Juror Manual

How to Evaluate Children's Media Using KIDS FIRST! Criteria

Every title you evaluate will receive both a rating (endorsed/not endorsed) and a ranking (1-, 2- or 3-stars). Titles which do not meet baseline criteria are never endorsed.

KIDS FIRST! Baseline Criteria

At the bare minimum, any title that you recommend for endorsement must meet or exceed the following criteria:

  • NO gratuitous violence or abuse
  • NO inappropriate sexual behavior
  • NO inappropriate language
  • NO bias in terms of race, gender, culture or religion
  • NO condescension toward children
  • NO replicable unsafe behavior
Explanation of Baseline Criteria

No gratuitous violence or abuse, including both physical and/or verbal abuse

  • Sometimes gratuitous violence is hidden under the guise of cartoons or animation. Jurors may overlook violence in cartoons without realizing that violent words or actions are still communicated to an audience. Children are highly affected by violent programs, which may encourage them to act out in aggressive ways or desensitize them to others' pain and suffering.
  • When evaluating programs that may contain gratuitous violence, pay attention to interactions between characters, types of weapons used, injuries or pain, "cool villains," funny violence, and conflict resolution. Does the violence help to get across a message central to the plot, or is it just blood, gore, and guts? If a video or CD-ROM contains more violence than a Juror feels necessary, reject the title with a thorough explanation and specific description.
  • Name-calling, teasing, slapstick humor, foul language, hitting, punching, kicking, causing bodily harm, property destruction and disrespect are all types of abuse that seep through the cracks of children's media and into the eyes, ears and minds of children. Children then learn to model these types of negative behaviors. As an Adult Juror, it is your challenge to spot this type of abuse and identify it as such. There is no cut-and-dry rule here. Some "rough-stuff" may be used good-naturedly, or some may be central to the plot, making a point. This all depends on the context of the program and how it is used.

No inappropriate sexual behavior

Are children being subjected to sexual behavior that is inappropriate and/or misleading? Any sexual behavior present must be age-appropriate and integral to the storyline. If a film (or other media) contains more sexual behavior than you feel is suitable for the age of its intended audience, reject the title with an explanation in the qualitative portion of the evaluation form.

No inappropriate language

Profanity has crept into our language even in programming meant for a youth audience. Some mild profanity may be deemed acceptable for older kids, ages 12 and up but certainly, not for our younger viewers - those 11 and under. You will need to use your own judgment for this. Certain words, such as the F* word, are inappropriate under any circumstances. Use the qualitative portion of the form to define any marginal words you find and point out their usage.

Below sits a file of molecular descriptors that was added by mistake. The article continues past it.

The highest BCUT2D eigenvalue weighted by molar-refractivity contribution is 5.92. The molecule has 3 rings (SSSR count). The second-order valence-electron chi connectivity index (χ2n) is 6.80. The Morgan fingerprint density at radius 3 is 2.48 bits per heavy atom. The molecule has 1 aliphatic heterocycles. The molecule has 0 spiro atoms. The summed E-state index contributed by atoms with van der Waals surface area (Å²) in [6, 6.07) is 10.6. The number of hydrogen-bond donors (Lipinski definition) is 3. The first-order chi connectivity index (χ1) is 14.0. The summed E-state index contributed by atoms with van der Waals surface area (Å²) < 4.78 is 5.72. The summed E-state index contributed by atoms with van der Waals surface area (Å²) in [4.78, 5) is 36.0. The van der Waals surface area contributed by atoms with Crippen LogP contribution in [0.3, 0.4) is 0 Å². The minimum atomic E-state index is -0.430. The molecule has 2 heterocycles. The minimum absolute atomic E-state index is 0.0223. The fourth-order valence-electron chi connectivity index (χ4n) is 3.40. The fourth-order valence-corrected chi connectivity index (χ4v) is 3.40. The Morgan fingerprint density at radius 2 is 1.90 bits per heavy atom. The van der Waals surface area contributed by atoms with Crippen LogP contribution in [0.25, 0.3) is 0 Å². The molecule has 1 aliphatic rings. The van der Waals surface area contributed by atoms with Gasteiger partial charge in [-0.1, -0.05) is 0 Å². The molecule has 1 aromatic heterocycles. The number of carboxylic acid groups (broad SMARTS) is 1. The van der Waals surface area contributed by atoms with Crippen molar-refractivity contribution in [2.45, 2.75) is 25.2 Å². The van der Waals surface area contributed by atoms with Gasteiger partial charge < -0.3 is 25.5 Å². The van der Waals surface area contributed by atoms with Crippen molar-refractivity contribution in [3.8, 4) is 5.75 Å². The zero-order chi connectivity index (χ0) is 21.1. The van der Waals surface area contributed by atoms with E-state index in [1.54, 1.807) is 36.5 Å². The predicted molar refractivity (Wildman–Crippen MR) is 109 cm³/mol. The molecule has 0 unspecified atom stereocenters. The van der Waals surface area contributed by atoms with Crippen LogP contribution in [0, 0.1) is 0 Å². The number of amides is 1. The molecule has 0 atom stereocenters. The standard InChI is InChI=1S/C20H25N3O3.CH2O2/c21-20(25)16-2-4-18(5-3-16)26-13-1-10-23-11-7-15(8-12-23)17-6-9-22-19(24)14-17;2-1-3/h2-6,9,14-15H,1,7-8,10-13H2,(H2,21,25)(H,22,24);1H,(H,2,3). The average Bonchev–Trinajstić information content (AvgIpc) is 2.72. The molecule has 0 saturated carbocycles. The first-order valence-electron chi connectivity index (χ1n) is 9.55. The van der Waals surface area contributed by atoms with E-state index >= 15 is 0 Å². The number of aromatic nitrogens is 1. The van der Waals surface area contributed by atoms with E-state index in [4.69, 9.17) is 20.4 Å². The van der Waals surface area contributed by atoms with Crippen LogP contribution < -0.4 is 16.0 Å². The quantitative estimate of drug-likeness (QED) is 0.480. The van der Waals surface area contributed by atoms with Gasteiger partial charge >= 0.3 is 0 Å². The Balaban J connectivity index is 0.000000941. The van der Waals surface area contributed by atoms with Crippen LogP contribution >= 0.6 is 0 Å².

No bias in terms of race, gender, culture or religion

Bias affects children in ways we might not realize. Research indicates that:

  • Children as young as age two notice and begin to classify differences in gender and race.
  • Children as young as age three are susceptible to believing stereotypes.
  • Children at age five understand cultural identity and can identify stereotypes.
  • Children at age nine believe stereotypes are correct unless they experience a major life experience to
    the contrary.

Religious bias in media promotes one religious point of view and discourages any other religious beliefs or considers them unacceptable. It is important to notice how people’s differences are portrayed and what, if any, stereotyping you see.

No condescension toward children

  • Talking down to kids is sometimes tricky to spot as many of us are used to hearing kids spoken to in this manner. It may be a tone of voice, or the “dumbing down” of information. Examples of this are main characters that use “baby talk” or a show for 8 to 12-year-olds that explains basic concepts that are appropriate for much younger children.
  • Characters should impart an attitude that assumes children are intelligent and capable of understanding, without using language or concepts that are either too old or too young for the intended age group.

No replicable unsafe behavior

Unsafe behaviors that are "replicable" are those in which kids could become intrigued by what they see enough to try it on their own. For example, we rejected one film that was about children's safety because, in an attempt to show what was unsafe, it modeled many unsafe activities that kids might enjoy.

Summary

Pay attention to the KIDS FIRST! baseline criteria when evaluating films or other media. You will be giving everything both a qualitative and quantitative score. Use the qualitative portion to explain why you gave the score you did.

Introduction
Evaluation Process
Using KIDS FIRST! Criteria
Evaluation Attributes and Forms
Ratings
Rejecting a Title
About Your Forms
Children’s Jury
Tips for Working With Children
Tips by Age
Let's Get Started - Sample Review
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